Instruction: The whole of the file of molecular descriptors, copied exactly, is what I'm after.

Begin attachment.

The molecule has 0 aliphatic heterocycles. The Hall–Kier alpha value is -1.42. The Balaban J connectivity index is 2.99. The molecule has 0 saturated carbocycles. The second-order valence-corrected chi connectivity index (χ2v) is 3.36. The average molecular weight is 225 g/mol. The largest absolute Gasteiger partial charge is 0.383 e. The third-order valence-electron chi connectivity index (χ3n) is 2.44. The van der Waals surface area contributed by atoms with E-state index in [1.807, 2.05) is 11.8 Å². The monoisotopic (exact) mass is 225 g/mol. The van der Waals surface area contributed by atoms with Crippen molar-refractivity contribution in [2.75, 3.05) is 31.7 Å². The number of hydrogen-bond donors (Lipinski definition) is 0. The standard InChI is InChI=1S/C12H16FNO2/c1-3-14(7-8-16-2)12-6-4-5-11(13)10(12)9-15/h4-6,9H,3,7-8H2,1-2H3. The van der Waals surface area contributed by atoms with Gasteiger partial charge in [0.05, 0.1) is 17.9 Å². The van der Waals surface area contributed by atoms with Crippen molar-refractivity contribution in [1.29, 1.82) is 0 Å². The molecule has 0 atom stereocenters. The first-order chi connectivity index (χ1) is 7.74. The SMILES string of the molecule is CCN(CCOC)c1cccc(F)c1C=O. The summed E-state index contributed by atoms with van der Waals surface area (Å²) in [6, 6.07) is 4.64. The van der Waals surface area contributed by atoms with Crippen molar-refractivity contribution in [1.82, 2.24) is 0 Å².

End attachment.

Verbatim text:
The molecule has 0 aliphatic heterocycles. The Hall–Kier alpha value is -1.42. The Balaban J connectivity index is 2.99. The molecule has 0 saturated carbocycles. The second-order valence-corrected chi connectivity index (χ2v) is 3.36. The average molecular weight is 225 g/mol. The largest absolute Gasteiger partial charge is 0.383 e. The third-order valence-electron chi connectivity index (χ3n) is 2.44. The van der Waals surface area contributed by atoms with E-state index in [1.807, 2.05) is 11.8 Å². The monoisotopic (exact) mass is 225 g/mol. The van der Waals surface area contributed by atoms with Crippen molar-refractivity contribution in [2.75, 3.05) is 31.7 Å². The number of hydrogen-bond donors (Lipinski definition) is 0. The standard InChI is InChI=1S/C12H16FNO2/c1-3-14(7-8-16-2)12-6-4-5-11(13)10(12)9-15/h4-6,9H,3,7-8H2,1-2H3. The van der Waals surface area contributed by atoms with Gasteiger partial charge in [0.05, 0.1) is 17.9 Å². The van der Waals surface area contributed by atoms with Crippen molar-refractivity contribution in [1.29, 1.82) is 0 Å². The molecule has 0 atom stereocenters. The first-order chi connectivity index (χ1) is 7.74. The SMILES string of the molecule is CCN(CCOC)c1cccc(F)c1C=O. The summed E-state index contributed by atoms with van der Waals surface area (Å²) in [6, 6.07) is 4.64. The van der Waals surface area contributed by atoms with Crippen molar-refractivity contribution in [1.82, 2.24) is 0 Å².